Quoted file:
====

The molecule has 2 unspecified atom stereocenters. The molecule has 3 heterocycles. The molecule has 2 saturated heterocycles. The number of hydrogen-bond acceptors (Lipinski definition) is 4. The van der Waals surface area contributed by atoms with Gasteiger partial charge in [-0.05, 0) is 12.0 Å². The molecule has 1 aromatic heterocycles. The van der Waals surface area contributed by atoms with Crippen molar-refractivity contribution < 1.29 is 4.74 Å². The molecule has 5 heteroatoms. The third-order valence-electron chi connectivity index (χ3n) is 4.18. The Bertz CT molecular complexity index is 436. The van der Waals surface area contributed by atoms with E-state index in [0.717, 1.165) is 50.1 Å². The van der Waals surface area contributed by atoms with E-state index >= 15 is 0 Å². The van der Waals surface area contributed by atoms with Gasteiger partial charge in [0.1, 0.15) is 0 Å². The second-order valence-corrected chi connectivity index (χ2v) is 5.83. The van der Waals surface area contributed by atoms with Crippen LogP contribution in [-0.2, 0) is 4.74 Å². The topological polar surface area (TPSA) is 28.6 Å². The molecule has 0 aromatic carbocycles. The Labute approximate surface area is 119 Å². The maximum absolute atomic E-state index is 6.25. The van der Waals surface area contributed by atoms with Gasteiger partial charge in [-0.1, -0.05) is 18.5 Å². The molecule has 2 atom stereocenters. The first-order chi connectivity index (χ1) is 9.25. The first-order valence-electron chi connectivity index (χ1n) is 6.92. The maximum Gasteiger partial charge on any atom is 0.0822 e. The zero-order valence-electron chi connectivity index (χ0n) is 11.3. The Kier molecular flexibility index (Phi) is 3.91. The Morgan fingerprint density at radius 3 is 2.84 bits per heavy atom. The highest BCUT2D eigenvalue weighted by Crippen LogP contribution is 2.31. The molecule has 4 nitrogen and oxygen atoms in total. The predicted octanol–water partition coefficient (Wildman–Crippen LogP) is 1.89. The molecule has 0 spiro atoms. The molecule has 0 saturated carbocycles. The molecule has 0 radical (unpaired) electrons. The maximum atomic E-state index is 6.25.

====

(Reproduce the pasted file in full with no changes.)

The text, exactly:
The molecule has 2 unspecified atom stereocenters. The molecule has 3 heterocycles. The molecule has 2 saturated heterocycles. The number of hydrogen-bond acceptors (Lipinski definition) is 4. The van der Waals surface area contributed by atoms with Gasteiger partial charge in [-0.05, 0) is 12.0 Å². The molecule has 1 aromatic heterocycles. The van der Waals surface area contributed by atoms with Crippen molar-refractivity contribution < 1.29 is 4.74 Å². The molecule has 5 heteroatoms. The third-order valence-electron chi connectivity index (χ3n) is 4.18. The Bertz CT molecular complexity index is 436. The van der Waals surface area contributed by atoms with E-state index in [0.717, 1.165) is 50.1 Å². The van der Waals surface area contributed by atoms with E-state index >= 15 is 0 Å². The van der Waals surface area contributed by atoms with Gasteiger partial charge in [0.1, 0.15) is 0 Å². The second-order valence-corrected chi connectivity index (χ2v) is 5.83. The van der Waals surface area contributed by atoms with Crippen LogP contribution in [-0.2, 0) is 4.74 Å². The topological polar surface area (TPSA) is 28.6 Å². The molecule has 0 aromatic carbocycles. The Labute approximate surface area is 119 Å². The maximum absolute atomic E-state index is 6.25. The van der Waals surface area contributed by atoms with Gasteiger partial charge in [-0.1, -0.05) is 18.5 Å². The molecule has 2 atom stereocenters. The first-order chi connectivity index (χ1) is 9.25. The first-order valence-electron chi connectivity index (χ1n) is 6.92. The maximum Gasteiger partial charge on any atom is 0.0822 e. The zero-order valence-electron chi connectivity index (χ0n) is 11.3. The Kier molecular flexibility index (Phi) is 3.91. The Morgan fingerprint density at radius 3 is 2.84 bits per heavy atom. The highest BCUT2D eigenvalue weighted by Crippen LogP contribution is 2.31. The molecule has 4 nitrogen and oxygen atoms in total. The predicted octanol–water partition coefficient (Wildman–Crippen LogP) is 1.89. The molecule has 0 spiro atoms. The molecule has 0 saturated carbocycles. The molecule has 0 radical (unpaired) electrons. The maximum atomic E-state index is 6.25.